Weekend- Ashok

It is often remarked that “history repeats itself”. In Gurugram, it repeats itself every monsoon with the waterlogged roads every time it rains.

A heavy spell of rain, around 160 mm in a span of less than 36 hours on July 19, again left the city inundated with water gushing into houses, roads virtually turning into rivers and the underpasses on the national highway being flooded even claiming a life.

All major roads and intersections in the city were water-logged, but Sheetla Mata Mandir Road, a perennial water-logging point in old city, bore the brunt with the videos of devotees, including women and children, wading through waist-length water circulating on the social media platforms for days after the downpour.

But despite it raining dogs and cats for more than a day, the situation on the Raghvendra Road, better known as ‘Golf Course Road’, was remarkably better from the previous year with none of the underpasses on the road being inundated and the rain water getting cleared just a few hours after the downpour. In 2020, three underpasses on Raghvendra Road, a signal-free stretch through DLF area from Shankar Chowk to AIT Chowk, were inundated and had to be shut for the traffic, but the longest among them near DLF Phase-I Rapid Metro station was filled to the top.

“After the rains last year a committee comprising then MCG Commissioner Vinay Pratap Singh, Additional Commissioner Jaspreet Kaur and the local councillors in Zone-III, along the Golf Course Road, deliberated on the matter and decided that the four creeks flowing through the area be cleaned, widened and their segments reconnected to avoid flooding,” said Tushar Yadav, Executive Engineer, MCG Division-8, Zone-III. Mr. Yadav added that huge quantity of waste, mostly the construction and demolition waste, found dumped into the creeks was cleared, they were widened and the pipes from under the roads connecting them to the drain along the Chakkarpur-Wazirabad Bandh were de-silted. “Despite the heaviest rain of the season on July 19 and two more spells later, the situation on the Golf Course Road has been far better compared with the previous year. We now plan to plant vegetation along the creeks,” said Mr. Yadav. He, however, conceded that the work in the creeks was done without the supervision of an environment expert and not based on the any report or study.

Subhash Yadav, Head, Urban Environment Division, Gurugram Metropolitan Development Authority said the agency constructed chutes on the roads along the creeks, raised the height of the speed-brakers, dug up contour trenches and created water bodies creeks in around 600 hectares area of Aravalis to successfully collect around 11,46,000 kl water on July 19. “The water collected was estimated to be equal to the city’s water supply for 3-4 days. Since the water drainage system of the city is not planned to handle the rainfall of this scale in a single day, waterlogging was caused in the city. But the situation could be far worse, had the water collected in the Aravalis had also flowed down into the city’s drainage system,” said Mr. Yadav.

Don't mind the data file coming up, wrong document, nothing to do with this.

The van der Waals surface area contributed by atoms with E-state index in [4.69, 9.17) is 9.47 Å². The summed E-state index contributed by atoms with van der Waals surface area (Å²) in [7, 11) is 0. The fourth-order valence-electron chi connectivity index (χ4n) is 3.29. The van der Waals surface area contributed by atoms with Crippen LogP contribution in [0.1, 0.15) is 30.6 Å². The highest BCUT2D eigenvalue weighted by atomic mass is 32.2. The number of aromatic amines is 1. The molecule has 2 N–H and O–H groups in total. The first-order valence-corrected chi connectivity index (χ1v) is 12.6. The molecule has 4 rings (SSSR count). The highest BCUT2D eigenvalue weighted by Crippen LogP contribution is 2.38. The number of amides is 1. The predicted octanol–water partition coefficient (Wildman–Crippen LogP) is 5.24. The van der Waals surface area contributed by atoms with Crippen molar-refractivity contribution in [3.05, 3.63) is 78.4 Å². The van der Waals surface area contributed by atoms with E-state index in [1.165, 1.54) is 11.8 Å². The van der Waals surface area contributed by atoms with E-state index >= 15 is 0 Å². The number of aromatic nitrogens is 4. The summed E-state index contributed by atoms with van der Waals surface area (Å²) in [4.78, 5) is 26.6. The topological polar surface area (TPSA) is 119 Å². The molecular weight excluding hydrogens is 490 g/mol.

He claimed that the experts had suggested construction of concrete check dams inside the creeks, but he used his expertise over the years to decide that earthen check dams were enough to hold the run-off keeping in view the amount of rainfall the city received.

Several environmentalists are, however, left fuming at what they call the “unscientific”, “short-term” and “quick-fix” approach of the government agencies to solve ecological issues. The environmentalists pointed out that the water bodies dug up in the creeks had left several trees uprooted and roots of many other exposed and caused the soil around them to erode causing more harm than good. “It seems that no calculations were done for the dimensions of the pit before digging it. After rains are over, these huge pits can be great dumping areas for construction and demolition waste and other wastes,” said Hemani Pundir Rawat, a volunteer for Clean Air, in a tweet about the pit dug in Creek-1 along Sunset Boulevard Road.

A few others have also objected to the construction of the unwanted cemented chutes despite hume pipes along the road and the “mindless” digging of the forest to create contour trenches and the setting up of avoidable check dams.

Saurav Bandhan, an environmentalist, said the government agencies must take “appropriate scientific measures” to collect and harvest the rainwater flowing down the creeks, ridges, natural drains of Aravali without displacing any trees and soil. “Widening of natural drains could be done but with proper care, and appropriate soil erosion prevention measures. Depending on the average annual rainfall, contour bunds or graded bunds could be constructed of proper structural design and construction material. Boulders, stones and rubble should be used. No cemented structures should be permitted in the Aravali. The rainwater runoff on the roads should be channelised into the natural drains, depressions, creeks etc. with the help of hume pipes with trash screens.”

He added that loose sandy soil of Aravali if compacted properly with vegetation to prevent erosion could be used for constructing the bunds or barriers but only with proper understanding of the slope, flow rate, volume of rainwater, and other factors and hydro-geological experts, geologists, structural engineers, etc. must be consulted and such projects to be implemented under their supervision. “ Aravali is an ecologically fragile mountain range. Destroying Aravalis will destroy the ecosystem of Gurgaon,” warned Mr. Bardhan.


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Printable version | Sep 20, 2021 3:01:21 AM |

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